Fol­low­ing a chill­ing tra­di­tion

The Sunday Telegraph - Sunday - - Film Theatre -

CRITIC’S CHOICE It Fol­lows 15 cert, 94 mins Ten­der, in­ge­nious and scalp­prick­lingly scary, It Fol­lows be­gins with a teenage girl in the sub­urbs flee­ing in panic from her front door. She’s be­ing chased by some­thing we can’t see. In fact, no one can see it, ex­cept for her and oth­ers like her – the vic­tims of a sex­u­ally trans­mit­ted hex that’s sent a shape-shift­ing suc­cubus im­pla­ca­bly into their lives. The premise, writ­ten thus, sounds hokey. It’s not at all. David Robert Mitchell’s film is a bril­liantly fresh spin on a clas­sic model – the pass-on-the-curse con­ceit, which hor­ror fans will know from MR James’s short story Cast­ing the Runes and its cin­e­matic off­spring, from Jac­ques Tourneur’s Night of the De­mon (1957) to the Ja­panese cult hit Ringu (2000) and its Amer­i­can re­make, The Ring (2002). This film is smart, sub­tex­tu­ally fas­ci­nat­ing and more or less a con­tem­po­rary hor­ror fan’s dream come true. It’s a blind date to make your blood run cold. Tim Robey ALSO IN CINE­MAS Fo­cus 15 cert, 105 mins þþ Will Smith plays Nicky Spur­geon, an all-Amer­i­can grifter, who meets Jess (Mar­got Rob­bie), a knock­out blonde, in a New York ho­tel bar. Jess and her male part­ner are work­ing a honey­trap scam. But Nicky, who’s seen her in ac­tion be­fore, knows she’s ca­pa­ble of bet­ter. So he re­cruits her, but with the sug­ges­tion that a more in­ti­mate re­la­tion­ship may be in the off­ing. What mo­men­tum does build up dis­si­pates com­pletely when the film snaps for­ward three years to a new and largely un­re­lated story set in Buenos Aires. The prob­lem with Fo­cus is that it never re­ally does – and in its fuzzy-edged at­tempts to pull off the long con, the film ends up pick­ing its own pocket. Rob­bie Collin The Sec­ond Best Ex­otic Marigold Ho­tel PG cert, 122 mins þþþ This se­quel to 2012’s hit com­edy about a flock of English pen­sion­ers who mi­grate to Ra­jasthan is a no­tice­able im­prove­ment on its pre­de­ces­sor. Maggie Smith, Judi Dench, Celia Im­rie, Bill Nighy etc start by play­ing to their party-trick strengths. But once John Mad­den’s film has worked through all the cul­ture-clash clichés, it finds some­thing pro­found and bit­ter­sweet in this ec­cen­tric bunch’s de­ci­sion to see life out in a place so seething with it. RC The Boy Next Door 15 cert, 90 mins þþ This glo­ri­ously tatty psy­chothriller prob­a­bly wasn’t quite pitched as Notes on a Scan­dal meets Fa­tal At­trac­tion star­ring Jen­nifer Lopez, but that’s what it is. Try­ing hard to give a real per­for­mance and thwarted at ev­ery turn, Lopez plays Claire, a woman wronged – partly by her phi­lan­der­ing hus­band (John Cor­bett), mainly by the script. She’s a lit­er­a­ture teacher who spe­cialises in “the clas­sics”. There are many quick ways to Claire’s af­fec­tions. One is to be hot, mus­cled and 19, like Noah (Ryan Guz­man), who has moved in to the ad­ja­cent manse. There’s re­ally a lot to be said for this film as a game, if atro­cious, primer in an­cient Greek myth. The film goes for broke with such a ca­reer­ing lack of in­hi­bi­tion, it def­i­nitely ends up in the fun zone. TR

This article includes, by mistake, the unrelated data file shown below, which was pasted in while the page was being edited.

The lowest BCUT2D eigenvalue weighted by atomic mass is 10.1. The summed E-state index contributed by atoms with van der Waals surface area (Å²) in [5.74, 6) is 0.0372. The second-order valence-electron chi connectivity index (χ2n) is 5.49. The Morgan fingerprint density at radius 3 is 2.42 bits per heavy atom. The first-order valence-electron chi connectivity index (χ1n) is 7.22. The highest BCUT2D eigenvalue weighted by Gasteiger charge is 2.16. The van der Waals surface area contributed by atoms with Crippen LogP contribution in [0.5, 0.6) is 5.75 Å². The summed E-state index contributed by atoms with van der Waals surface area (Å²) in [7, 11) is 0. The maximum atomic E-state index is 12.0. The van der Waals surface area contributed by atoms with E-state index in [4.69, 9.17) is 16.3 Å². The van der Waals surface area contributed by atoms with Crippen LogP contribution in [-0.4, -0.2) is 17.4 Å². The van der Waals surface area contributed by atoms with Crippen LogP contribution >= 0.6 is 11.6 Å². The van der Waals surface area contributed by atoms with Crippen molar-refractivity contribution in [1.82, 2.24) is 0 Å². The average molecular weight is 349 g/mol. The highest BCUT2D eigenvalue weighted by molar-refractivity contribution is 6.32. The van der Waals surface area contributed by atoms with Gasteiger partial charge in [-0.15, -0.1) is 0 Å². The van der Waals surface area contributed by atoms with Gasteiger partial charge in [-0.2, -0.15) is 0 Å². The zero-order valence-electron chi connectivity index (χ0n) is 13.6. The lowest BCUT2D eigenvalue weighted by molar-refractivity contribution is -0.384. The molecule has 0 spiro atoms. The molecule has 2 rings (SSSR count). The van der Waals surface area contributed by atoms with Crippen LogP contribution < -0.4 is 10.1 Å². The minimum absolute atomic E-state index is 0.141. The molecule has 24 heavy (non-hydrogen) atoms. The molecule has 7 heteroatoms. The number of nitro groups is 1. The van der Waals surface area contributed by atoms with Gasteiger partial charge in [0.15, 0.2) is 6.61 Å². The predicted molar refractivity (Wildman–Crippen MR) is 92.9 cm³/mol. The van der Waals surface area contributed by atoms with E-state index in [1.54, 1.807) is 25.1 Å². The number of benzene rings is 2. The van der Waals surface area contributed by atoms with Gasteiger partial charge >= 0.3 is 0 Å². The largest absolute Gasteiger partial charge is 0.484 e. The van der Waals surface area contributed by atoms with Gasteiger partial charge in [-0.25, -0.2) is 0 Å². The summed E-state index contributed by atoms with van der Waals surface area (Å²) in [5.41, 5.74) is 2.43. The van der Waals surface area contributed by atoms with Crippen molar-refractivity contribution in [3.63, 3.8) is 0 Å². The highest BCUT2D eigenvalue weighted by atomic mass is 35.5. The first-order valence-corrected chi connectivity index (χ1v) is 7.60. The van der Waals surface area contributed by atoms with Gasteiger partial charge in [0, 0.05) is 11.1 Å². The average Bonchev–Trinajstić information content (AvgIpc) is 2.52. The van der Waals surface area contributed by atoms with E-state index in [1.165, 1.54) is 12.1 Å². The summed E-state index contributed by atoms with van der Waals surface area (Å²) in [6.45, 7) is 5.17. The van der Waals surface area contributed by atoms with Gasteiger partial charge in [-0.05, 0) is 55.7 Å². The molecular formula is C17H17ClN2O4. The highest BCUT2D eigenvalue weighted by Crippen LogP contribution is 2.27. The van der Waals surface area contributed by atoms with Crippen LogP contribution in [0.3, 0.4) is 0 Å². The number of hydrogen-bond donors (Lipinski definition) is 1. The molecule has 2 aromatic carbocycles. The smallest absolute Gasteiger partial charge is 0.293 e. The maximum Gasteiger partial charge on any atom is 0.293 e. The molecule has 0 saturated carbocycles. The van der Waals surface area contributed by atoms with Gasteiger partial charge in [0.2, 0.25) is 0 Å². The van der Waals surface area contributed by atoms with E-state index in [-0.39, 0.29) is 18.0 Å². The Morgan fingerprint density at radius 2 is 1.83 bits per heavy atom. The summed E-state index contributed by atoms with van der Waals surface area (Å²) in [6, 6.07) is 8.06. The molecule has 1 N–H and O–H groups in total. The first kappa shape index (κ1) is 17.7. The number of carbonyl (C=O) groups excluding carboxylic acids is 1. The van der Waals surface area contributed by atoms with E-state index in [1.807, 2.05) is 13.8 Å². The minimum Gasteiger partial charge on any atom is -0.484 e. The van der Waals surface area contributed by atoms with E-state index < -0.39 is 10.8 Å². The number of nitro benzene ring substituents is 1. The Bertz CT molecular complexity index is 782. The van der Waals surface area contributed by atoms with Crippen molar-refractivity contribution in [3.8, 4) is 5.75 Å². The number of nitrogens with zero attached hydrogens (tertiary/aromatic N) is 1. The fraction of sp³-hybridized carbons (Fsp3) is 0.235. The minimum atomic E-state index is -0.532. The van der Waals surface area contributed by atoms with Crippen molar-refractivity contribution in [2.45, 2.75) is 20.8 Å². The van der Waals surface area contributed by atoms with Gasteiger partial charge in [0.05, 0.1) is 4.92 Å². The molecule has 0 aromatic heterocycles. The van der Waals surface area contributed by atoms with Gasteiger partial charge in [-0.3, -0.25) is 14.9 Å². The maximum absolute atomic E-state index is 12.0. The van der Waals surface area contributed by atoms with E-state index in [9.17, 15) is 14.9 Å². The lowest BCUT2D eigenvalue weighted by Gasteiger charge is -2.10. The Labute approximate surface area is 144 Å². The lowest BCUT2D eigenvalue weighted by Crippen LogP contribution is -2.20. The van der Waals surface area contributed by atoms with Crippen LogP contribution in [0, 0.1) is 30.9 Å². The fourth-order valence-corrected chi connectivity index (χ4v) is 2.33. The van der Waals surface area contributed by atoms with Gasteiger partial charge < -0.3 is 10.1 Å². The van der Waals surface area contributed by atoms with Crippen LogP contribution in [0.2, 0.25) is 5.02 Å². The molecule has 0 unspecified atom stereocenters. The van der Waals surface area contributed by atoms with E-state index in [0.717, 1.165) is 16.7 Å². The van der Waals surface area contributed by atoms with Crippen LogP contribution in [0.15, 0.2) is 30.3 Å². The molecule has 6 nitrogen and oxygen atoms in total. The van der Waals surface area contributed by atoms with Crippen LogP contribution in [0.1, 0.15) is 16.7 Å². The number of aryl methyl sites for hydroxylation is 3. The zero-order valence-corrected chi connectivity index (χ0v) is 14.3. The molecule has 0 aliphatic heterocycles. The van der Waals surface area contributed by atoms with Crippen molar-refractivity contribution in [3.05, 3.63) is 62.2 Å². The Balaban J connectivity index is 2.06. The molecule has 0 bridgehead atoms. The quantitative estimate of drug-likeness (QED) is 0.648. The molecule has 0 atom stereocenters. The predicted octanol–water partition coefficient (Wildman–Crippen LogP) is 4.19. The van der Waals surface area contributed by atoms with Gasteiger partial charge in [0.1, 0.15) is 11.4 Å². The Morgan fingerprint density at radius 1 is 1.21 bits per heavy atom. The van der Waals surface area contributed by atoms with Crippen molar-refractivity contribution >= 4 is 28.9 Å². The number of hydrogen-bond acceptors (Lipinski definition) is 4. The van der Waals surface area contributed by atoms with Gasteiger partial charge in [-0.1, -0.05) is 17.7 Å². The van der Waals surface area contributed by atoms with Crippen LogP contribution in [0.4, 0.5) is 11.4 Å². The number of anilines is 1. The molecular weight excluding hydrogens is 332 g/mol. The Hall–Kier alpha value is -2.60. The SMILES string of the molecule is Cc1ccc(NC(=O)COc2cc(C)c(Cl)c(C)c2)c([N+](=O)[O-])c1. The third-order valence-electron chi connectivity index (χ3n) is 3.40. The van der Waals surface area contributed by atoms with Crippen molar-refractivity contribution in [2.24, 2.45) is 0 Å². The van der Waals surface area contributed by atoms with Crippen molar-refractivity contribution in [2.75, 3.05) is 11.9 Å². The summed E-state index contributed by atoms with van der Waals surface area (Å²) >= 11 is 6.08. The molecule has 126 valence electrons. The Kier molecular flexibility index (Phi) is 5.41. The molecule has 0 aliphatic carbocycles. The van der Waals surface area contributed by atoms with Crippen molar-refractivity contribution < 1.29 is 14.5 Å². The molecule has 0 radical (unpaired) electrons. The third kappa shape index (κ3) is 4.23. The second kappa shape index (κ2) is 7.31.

Mod­ern hor­ror clas­sic: Maika Mon­roe stars in David Robert Mitchell’s ter­ri­fy­ing new film ‘It Fol­lows’

Se­nior se­quel: stars from ‘The Sec­ond Best Ex­otic Marigold Ho­tel’

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